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Just off the coast of Italy, the pretty town of Comiso boats some of Sicily’s finest sandy beaches and a whole host of cultural hotspots to discover. From the golden sandy stretches of Marina di Ragusa to the quiet coves of Comiso itself, you won’t be hard pushed to find a sunny spot to set your towel down. Most of the beaches around Ragusa have sunbeds, showers, cafes and enough gelato to keep the kids happy and cool. If it’s history you’re after, Comiso is a fantastic choice with more than five famous ancient churches and a castle to boot. Don’t miss a trip to the beautiful Naselli Castle or the lively Santa Maria delle Grazie church where the town’s festival takes place in September.
The town has a distinctly baroque feel with winding alleyways and elegant church spires reaching into the clear blue skies. Many of these buildings were rebuilt in the 17th and 18th centuries after Italy’s largest ever earthquake destroyed a huge portion of Sicily, and much of Italy and Malta too. Because of this, many of the churches and public buildings have an eccentric mix of styles which lend themselves perfectly to a spot of photography.
More about Comiso/Sicily
The food in Sicily is not to be forgotten and embraces the traditional Italian tastes with plenty of local fruit and vegetables including the famous Sicilian lemon. To really get a feel for Comiso’s fare, dine at one of the town’s friendly trattorias or take a trip to nearby Marina di Ragusa for seafood and delicious local wines.
Comiso is one of Sicily’s most fertile regions and you’ll find plenty of fresh produce to try as well as locally made furniture and crafts to admire. If you want to buy some of Sicily’s finest souvenirs head to nearby Vittoria, one of the island’s main market towns, where you’ll find some fantastic things to take home. Speaking of home, it’s unlikely you’ll want to return there after a trip to sunny Comiso! This picturesque seaside town is still relatively unknown, so get packing and head down there before everyone catches onto its brilliance.
Top five things to do in Comiso
Unwind in the luxury of ancient hot springs
The hot springs of Comiso were built over 2,000 years ago and still have the beautiful remnants of original Roman mosaics. Of course, you’ll be more interested in the healing properties, so make sure to take an afternoon out to relax in the warm waters of Comiso’s number one attraction.
Wander the winding alleyways of Comiso town
While only home to some 30,000 people, Comiso is quite the attraction itself. The pretty baroque style is due to the almost complete rebuild after the 17th century earthquake, and there are plenty of fascinating buildings to photograph including the Municipal Library and the Town Hall in the Piazza.
Try some of Sicily’s finest local fare
Dine in one of the local ristorantes or trattorias and try one of Sicily’s famous dishes. From the mouth-watering “mustata” made with local orange peel, almonds and cloves, to the traditional “cavati", a gourmet dish of pasta flour and water. You certainly won’t be hungry in this part of Italy.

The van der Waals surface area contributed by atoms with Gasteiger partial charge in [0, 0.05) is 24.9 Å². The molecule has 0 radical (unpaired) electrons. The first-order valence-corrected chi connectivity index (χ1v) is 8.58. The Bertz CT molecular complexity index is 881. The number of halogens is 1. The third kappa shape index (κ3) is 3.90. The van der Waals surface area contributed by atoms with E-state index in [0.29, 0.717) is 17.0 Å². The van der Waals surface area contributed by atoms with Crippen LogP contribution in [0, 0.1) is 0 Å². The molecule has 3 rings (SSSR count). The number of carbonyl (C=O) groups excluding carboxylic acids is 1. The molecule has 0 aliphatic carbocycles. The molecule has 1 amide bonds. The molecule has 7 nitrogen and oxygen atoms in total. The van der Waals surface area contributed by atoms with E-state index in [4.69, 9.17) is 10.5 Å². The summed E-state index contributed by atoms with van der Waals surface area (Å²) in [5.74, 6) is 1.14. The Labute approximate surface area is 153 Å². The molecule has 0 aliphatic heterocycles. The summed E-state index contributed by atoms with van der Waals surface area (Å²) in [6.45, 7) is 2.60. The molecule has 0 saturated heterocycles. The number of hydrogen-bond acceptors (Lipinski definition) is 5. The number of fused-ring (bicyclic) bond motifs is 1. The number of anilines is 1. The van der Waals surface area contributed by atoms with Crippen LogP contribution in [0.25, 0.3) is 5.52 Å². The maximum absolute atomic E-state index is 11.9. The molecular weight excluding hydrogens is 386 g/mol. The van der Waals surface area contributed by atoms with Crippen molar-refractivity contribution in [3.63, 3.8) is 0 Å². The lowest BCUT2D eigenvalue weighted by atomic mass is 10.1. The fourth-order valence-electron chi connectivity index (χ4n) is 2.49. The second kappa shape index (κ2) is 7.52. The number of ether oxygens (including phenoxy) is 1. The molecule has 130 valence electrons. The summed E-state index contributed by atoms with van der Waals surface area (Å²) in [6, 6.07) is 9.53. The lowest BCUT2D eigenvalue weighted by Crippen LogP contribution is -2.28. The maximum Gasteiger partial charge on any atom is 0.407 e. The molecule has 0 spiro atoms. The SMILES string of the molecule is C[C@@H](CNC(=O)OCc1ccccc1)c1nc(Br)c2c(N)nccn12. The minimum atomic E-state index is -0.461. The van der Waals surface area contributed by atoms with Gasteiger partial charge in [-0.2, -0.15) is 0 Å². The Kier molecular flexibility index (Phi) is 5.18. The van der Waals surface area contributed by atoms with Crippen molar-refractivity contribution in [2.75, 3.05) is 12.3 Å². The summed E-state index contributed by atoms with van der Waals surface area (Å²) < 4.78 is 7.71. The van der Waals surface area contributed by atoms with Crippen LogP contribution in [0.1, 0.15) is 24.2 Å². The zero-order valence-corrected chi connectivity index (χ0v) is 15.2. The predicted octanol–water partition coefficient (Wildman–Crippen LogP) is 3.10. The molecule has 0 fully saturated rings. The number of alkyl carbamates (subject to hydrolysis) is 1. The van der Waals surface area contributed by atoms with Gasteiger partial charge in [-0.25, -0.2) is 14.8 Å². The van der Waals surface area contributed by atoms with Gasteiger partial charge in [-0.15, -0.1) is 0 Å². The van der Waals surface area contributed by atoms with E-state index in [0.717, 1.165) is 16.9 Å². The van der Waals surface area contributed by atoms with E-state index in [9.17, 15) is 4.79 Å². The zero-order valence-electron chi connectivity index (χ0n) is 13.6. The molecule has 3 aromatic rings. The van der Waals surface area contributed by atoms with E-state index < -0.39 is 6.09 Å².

Take a day trip to Marina di Ragusa
This little village lies just a 20-minute drive from Comiso airport and boasts some of the best beaches in southern Sicily. Relax on the golden sands with a scoop or two of Italy’s famous gelato, or take a stroll along the promenade and discover some quieter hidden bays perfect for paddling.
Visit Comiso’s famous Mother Church
The Mother Church of Santa Maria delle Grazie dates back to the 15th century and boasts a stunning shrine to the Virgin Mary. If you’re planning on visiting Sicily in September, the annual festival takes place outside the church with music, dancing and celebrations.
10 facts about Comiso
Home to more than five ancient churches, Comiso is quite the cultural hotspot. Try a tour of them all and don’t forget to bring your camera.
Comiso’s main exports are wine and vegetables, smithery, marble work and cabinet making. You’ll find plenty of souvenir worthy pieces in the local markets.
In 1693, Italy’s largest earthquake destroyed 70 towns and much of Sicily. Comiso was rebuilt to the baroque style of the time, giving it a fascinating look.
Nearby Ragusa Ibla is home to an impressive 14 Unesco World Heritage buildings, all located in an area less than one square kilometre.
Naselli Castle should be high on your list. Its mix of architecture styles range from a 14th century tower to Roman busts and 11th century Byzantine frescoes.
Near the former NATO base is a Buddhist “stupa” or meditation shrine. Check it out if you need a little holiday quiet time.
The Church of the Capuchins in the south of Comiso contains the mummified remains of local noble families - perhaps not one for the squeamish!
Comiso has been home to humans since the Neolithic age and traces of settlements have survived thousands of years in the rural countryside.
The Santa Maria delle Grazie church was built in the 15th century but only the elaborate pillars and pointed arches still remain of the original design.
The civic museum at the Old Fish Market in the Piazza delle Erbe contains thousands of fossils, sea shells and minerals from all over Sicily.